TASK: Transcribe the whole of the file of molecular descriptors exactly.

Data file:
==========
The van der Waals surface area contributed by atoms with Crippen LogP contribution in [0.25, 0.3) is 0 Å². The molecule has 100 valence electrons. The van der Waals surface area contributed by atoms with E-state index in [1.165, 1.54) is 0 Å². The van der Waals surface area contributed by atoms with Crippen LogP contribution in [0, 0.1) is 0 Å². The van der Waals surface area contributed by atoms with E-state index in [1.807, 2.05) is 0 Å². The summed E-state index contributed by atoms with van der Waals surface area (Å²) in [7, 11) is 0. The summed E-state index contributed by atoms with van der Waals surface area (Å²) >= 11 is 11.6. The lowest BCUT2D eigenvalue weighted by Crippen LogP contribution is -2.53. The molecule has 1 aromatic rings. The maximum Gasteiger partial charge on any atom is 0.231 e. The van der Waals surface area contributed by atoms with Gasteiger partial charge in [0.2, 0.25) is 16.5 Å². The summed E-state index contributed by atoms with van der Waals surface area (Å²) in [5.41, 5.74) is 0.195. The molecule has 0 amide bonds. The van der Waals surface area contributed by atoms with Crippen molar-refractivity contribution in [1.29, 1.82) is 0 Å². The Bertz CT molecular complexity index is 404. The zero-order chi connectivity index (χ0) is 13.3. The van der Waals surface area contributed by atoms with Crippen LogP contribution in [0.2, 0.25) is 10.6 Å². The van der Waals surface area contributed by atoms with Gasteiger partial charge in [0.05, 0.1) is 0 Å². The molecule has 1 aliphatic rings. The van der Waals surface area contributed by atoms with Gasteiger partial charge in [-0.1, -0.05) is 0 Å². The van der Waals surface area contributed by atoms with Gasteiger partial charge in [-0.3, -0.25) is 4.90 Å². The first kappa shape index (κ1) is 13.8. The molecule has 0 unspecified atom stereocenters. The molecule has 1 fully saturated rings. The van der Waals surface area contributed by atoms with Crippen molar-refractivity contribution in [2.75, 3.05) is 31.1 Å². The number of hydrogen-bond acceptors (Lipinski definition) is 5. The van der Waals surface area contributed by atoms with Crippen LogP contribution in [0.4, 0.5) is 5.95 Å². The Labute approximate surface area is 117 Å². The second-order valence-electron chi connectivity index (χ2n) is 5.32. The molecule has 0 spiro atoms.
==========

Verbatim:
The van der Waals surface area contributed by atoms with Crippen LogP contribution in [0.25, 0.3) is 0 Å². The molecule has 100 valence electrons. The van der Waals surface area contributed by atoms with E-state index in [1.165, 1.54) is 0 Å². The van der Waals surface area contributed by atoms with Crippen LogP contribution in [0, 0.1) is 0 Å². The van der Waals surface area contributed by atoms with E-state index in [1.807, 2.05) is 0 Å². The summed E-state index contributed by atoms with van der Waals surface area (Å²) in [7, 11) is 0. The summed E-state index contributed by atoms with van der Waals surface area (Å²) >= 11 is 11.6. The lowest BCUT2D eigenvalue weighted by Crippen LogP contribution is -2.53. The molecule has 1 aromatic rings. The maximum Gasteiger partial charge on any atom is 0.231 e. The van der Waals surface area contributed by atoms with Gasteiger partial charge in [0.2, 0.25) is 16.5 Å². The summed E-state index contributed by atoms with van der Waals surface area (Å²) in [5.41, 5.74) is 0.195. The molecule has 0 amide bonds. The van der Waals surface area contributed by atoms with Crippen molar-refractivity contribution in [1.29, 1.82) is 0 Å². The Bertz CT molecular complexity index is 404. The zero-order chi connectivity index (χ0) is 13.3. The van der Waals surface area contributed by atoms with Crippen LogP contribution in [0.2, 0.25) is 10.6 Å². The van der Waals surface area contributed by atoms with Gasteiger partial charge in [0.05, 0.1) is 0 Å². The molecule has 1 aliphatic rings. The van der Waals surface area contributed by atoms with Gasteiger partial charge in [-0.1, -0.05) is 0 Å². The van der Waals surface area contributed by atoms with Gasteiger partial charge in [-0.3, -0.25) is 4.90 Å². The first kappa shape index (κ1) is 13.8. The molecule has 0 unspecified atom stereocenters. The molecule has 1 fully saturated rings. The van der Waals surface area contributed by atoms with Crippen molar-refractivity contribution in [2.75, 3.05) is 31.1 Å². The number of hydrogen-bond acceptors (Lipinski definition) is 5. The van der Waals surface area contributed by atoms with Crippen LogP contribution in [0.4, 0.5) is 5.95 Å². The Labute approximate surface area is 117 Å². The second-order valence-electron chi connectivity index (χ2n) is 5.32. The molecule has 0 spiro atoms.